Authenticate using CLI (non-gui)

Community Member
edited May 26 in SSH

I have enabled the 1Password SSH Agent which works fine, apart from one usecase: accessing my computer remotely and then trying to access other SSH hosts. It then prompts for a password using the GUI, which I cannot see from my SSH terminal.

Is it possible to use the 1password or op command to unlock/authenticate manually?

1Password Version: 8.8.0
Extension Version: Not Provided
OS Version: Ubuntu 22.10
Browser:_ Not Provided


  • floris_1P
    edited May 26

    Do you also have 1Password installed on the machine you're connecting from?

  • fatso83
    Community Member

    Yes, I do, but as previous discussions have shown I cannot forward 1Password protocols over SSH, so I am not sure how that plays in?

    Here is the typical usecase:
    I am at home and remember I forgot to push some code to Github when I was at work. So I
    1. ssh into my work computer
    2. find the folder and do git push
    3. Realise the git push command never exits, as 1Password has now started a prompt in the GUI (which I cannot see in the terminal)
    4. Give up (or configure ssh to use a key not provided by 1Password, which is less ideal)

    After unlocking 1Password the first time it is integrated with the operating system lock, so the prompt to unlock is probably the operating system unlock prompt. Or it is the dialogue that asks to permit the terminal to use the Github SSH key, if I hadn't done that previously in the same session.

  • What you could do is in your SSH config, enable SSH agent forwarding for the host you're connecting to:

    Host myhost
      ForwardAgent yes

    Then on your target machine, only apply the 1Password socket without an existing SSH connection:

    Match host * exec "test -z $SSH_CONNECTION"
      IdentityAgent "~/.1password/agent.sock"

    If there is an SSH connection, it should pick the forwarded SSH_AUTH_SOCK. If you'd then run an SSH command, you'd get prompted on the original machine.

  • fatso83
    Community Member

    Clever! Didn't cross my mind. May I ask what the tch in the tch line is? I tried googling "ssh_config tch", but came up short and I cannot access man pages on my mobile 🙈

    I understand what the line is doing, but tried fruitlessly to decrypt the name. "Try conditional host"?

  • I'm guessing something didn't render correctly. Here's the same code block as a screenshot:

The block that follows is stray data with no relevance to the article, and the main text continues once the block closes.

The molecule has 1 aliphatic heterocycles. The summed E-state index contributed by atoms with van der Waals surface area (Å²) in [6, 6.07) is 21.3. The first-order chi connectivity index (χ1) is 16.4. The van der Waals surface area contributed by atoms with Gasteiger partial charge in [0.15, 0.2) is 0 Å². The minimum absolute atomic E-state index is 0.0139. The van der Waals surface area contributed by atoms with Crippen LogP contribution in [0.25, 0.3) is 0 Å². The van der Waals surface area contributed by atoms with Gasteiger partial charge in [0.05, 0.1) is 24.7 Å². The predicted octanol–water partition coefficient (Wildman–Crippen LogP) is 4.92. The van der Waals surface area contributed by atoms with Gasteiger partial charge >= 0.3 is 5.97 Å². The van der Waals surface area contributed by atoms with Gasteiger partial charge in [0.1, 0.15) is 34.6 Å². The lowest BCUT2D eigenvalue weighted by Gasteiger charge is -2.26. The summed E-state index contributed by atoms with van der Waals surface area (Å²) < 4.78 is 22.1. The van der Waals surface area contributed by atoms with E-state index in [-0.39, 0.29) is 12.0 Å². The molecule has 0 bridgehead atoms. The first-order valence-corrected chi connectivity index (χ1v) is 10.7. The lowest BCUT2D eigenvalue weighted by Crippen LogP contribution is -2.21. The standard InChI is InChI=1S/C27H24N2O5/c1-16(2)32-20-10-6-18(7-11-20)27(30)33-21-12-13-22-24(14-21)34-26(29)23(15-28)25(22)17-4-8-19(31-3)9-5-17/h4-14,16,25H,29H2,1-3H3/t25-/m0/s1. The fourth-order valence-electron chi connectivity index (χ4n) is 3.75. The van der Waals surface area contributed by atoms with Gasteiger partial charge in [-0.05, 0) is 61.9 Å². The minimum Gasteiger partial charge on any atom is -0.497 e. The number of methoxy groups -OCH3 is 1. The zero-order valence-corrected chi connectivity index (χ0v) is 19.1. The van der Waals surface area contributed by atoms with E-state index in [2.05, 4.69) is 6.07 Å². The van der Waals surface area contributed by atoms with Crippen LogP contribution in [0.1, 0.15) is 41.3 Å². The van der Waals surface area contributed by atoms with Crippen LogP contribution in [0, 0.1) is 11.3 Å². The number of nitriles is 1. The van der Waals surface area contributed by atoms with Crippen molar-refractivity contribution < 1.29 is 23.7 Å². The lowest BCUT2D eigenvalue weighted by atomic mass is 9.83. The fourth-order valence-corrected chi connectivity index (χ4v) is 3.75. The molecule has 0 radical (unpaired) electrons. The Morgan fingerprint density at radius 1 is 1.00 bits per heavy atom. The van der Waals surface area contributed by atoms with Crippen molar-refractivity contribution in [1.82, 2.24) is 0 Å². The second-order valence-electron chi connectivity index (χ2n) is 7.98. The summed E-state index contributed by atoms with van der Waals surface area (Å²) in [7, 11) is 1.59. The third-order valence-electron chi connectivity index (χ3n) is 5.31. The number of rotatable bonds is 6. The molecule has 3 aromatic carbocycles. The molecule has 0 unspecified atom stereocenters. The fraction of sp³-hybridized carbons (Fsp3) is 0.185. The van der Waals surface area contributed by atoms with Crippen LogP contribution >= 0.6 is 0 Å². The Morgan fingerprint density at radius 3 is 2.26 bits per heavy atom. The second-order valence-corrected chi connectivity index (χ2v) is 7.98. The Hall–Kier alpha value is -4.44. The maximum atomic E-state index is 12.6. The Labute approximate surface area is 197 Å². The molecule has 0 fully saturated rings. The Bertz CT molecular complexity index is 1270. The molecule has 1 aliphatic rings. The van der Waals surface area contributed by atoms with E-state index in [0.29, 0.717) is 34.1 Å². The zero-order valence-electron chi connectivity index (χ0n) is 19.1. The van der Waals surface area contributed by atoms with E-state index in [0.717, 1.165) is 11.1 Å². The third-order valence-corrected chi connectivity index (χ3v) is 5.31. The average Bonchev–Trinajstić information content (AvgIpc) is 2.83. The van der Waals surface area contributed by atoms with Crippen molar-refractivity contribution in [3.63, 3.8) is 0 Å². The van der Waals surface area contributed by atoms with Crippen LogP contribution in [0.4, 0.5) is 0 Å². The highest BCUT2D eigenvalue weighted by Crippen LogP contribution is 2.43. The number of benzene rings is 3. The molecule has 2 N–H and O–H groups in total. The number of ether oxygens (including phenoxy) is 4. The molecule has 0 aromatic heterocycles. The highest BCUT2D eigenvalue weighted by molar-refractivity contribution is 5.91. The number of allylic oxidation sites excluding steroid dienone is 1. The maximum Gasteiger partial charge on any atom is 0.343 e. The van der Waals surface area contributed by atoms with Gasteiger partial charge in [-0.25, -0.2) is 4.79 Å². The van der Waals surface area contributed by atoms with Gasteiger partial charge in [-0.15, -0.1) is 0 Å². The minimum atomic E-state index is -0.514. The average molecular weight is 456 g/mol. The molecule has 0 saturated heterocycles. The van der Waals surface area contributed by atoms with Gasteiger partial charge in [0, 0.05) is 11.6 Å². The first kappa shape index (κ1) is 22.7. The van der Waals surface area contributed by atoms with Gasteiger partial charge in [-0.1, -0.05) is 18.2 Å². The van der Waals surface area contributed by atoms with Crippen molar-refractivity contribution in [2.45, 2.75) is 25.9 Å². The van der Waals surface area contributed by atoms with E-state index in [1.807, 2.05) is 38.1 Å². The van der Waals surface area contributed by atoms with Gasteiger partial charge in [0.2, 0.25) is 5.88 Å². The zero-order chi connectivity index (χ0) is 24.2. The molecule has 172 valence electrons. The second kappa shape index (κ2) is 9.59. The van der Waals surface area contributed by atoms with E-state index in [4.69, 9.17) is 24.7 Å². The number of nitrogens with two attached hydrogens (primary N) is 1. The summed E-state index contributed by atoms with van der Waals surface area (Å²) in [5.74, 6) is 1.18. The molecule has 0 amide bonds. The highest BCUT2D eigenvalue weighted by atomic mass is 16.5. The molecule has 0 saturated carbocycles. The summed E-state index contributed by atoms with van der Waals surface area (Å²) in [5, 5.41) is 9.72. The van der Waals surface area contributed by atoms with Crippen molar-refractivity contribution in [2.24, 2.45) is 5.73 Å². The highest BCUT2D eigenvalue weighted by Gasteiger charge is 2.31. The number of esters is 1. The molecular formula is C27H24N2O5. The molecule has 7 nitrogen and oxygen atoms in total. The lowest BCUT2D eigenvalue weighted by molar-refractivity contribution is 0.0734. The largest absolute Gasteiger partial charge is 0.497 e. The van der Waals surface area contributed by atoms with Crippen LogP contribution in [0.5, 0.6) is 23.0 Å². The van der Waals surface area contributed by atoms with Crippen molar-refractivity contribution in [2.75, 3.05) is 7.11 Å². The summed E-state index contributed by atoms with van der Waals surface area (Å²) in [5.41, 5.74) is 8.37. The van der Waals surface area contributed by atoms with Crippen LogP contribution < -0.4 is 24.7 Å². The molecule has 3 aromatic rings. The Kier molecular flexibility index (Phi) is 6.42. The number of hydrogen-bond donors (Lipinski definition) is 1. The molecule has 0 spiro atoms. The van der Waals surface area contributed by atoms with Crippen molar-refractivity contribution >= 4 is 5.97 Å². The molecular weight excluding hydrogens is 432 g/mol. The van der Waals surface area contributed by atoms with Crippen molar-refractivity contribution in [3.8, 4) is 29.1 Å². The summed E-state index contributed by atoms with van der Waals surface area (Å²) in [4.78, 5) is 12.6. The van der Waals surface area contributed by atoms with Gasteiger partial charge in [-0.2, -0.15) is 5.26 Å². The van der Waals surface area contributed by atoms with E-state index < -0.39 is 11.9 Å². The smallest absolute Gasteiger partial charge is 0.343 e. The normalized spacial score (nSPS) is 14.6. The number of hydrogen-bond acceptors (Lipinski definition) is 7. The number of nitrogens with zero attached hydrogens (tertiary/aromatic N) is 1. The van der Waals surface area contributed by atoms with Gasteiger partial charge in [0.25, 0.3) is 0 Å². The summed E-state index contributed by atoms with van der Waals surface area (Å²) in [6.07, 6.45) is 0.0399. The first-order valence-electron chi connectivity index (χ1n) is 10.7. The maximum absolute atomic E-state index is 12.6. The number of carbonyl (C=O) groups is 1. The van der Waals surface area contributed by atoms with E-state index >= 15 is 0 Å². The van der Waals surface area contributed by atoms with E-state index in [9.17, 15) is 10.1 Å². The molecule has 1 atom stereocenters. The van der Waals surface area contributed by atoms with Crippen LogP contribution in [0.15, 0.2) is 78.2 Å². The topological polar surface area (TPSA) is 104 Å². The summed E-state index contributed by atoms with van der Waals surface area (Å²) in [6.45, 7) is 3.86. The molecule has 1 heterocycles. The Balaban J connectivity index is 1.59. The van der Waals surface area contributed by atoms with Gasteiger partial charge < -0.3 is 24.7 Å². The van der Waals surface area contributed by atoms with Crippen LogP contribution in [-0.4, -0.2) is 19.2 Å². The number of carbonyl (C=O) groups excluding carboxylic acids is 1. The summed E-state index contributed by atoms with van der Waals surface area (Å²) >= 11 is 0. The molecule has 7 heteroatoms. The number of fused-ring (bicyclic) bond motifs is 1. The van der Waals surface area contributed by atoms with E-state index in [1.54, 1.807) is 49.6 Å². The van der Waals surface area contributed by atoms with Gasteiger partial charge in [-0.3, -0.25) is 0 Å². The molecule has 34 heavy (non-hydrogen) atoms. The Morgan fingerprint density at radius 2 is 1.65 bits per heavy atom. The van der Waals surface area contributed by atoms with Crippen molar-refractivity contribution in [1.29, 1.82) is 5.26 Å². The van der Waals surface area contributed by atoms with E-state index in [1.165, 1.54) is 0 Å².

So there's no tch keyword, it's Match.

  • fatso83
    Community Member
    edited May 30

    Haha, weird, the site was indeed served in from the mobile endpoint (which is using a different markup, not just a responsive layout) and had a different look, but I never noticed the first two characters missing in the codeblock as the indented bits looked fine. The mobile version looked fine when I opened DevTools and checked off a mobile browser before reloading, so it seemed to only apply to the actual device. Maybe just a fluke, who knows :)

    Anyway, this worked (almost flawlessly, see below), so thanks for that!

    ssh -v [email protected]
    Hi fatso83! You've successfully authenticated, but GitHub does not provide shell access.

    But ... there was something wrong in the shell command, as you might spot from the verbose output, see line 4:

    $ LC_ALL=C ssh -v [email protected]
    OpenSSH_8.9p1 Ubuntu-3ubuntu0.1, OpenSSL 3.0.2 15 Mar 2022
    debug1: Reading configuration data /home/carlerik/.ssh/config
    debug1: Executing command: 'test -z $SSH_CONNECTION'
    /bin/bash: line 1: test: too many arguments

    After some debugging, I found it was simply missing quotes, as the $SSH_CONNECTION variable would result in multiple tokens:

    $ LC_ALL=C eval 'test -z $SSH_CONNECTION'
    -bash: test: too many arguments
    $ eval 'echo test -z $SSH_CONNECTION'
    test -z 55738 22
    # Adding quotes:
    $ eval 'test -z "$SSH_CONNECTION"'
    $ # no error :)

    Adding quotes would remove the error, but it really made no functional difference: we were only supposed to use the on-host 1Password agent if the test command failed, and it only failed (for the wrong reasons) if the string we tested for was present :)

  • fatso83
    Community Member
    edited May 30

    Actually, turns out that the quoting abilities of SSH are rather limited and you cannot embed or escape quotes within quotes, meaning I cannot do something like Match host * exec "test -z \"$SSH_CONNECTION\"" or Match host * exec 'test -z "$SSH_CONNECTION"'.

    I did find out another way of checking string length in POSIX shell, though, so I could do this instead:

    Match host * exec "test ${#SSH_CONNECTION} == 0"
      IdentityAgent "~/.1password/agent.sock"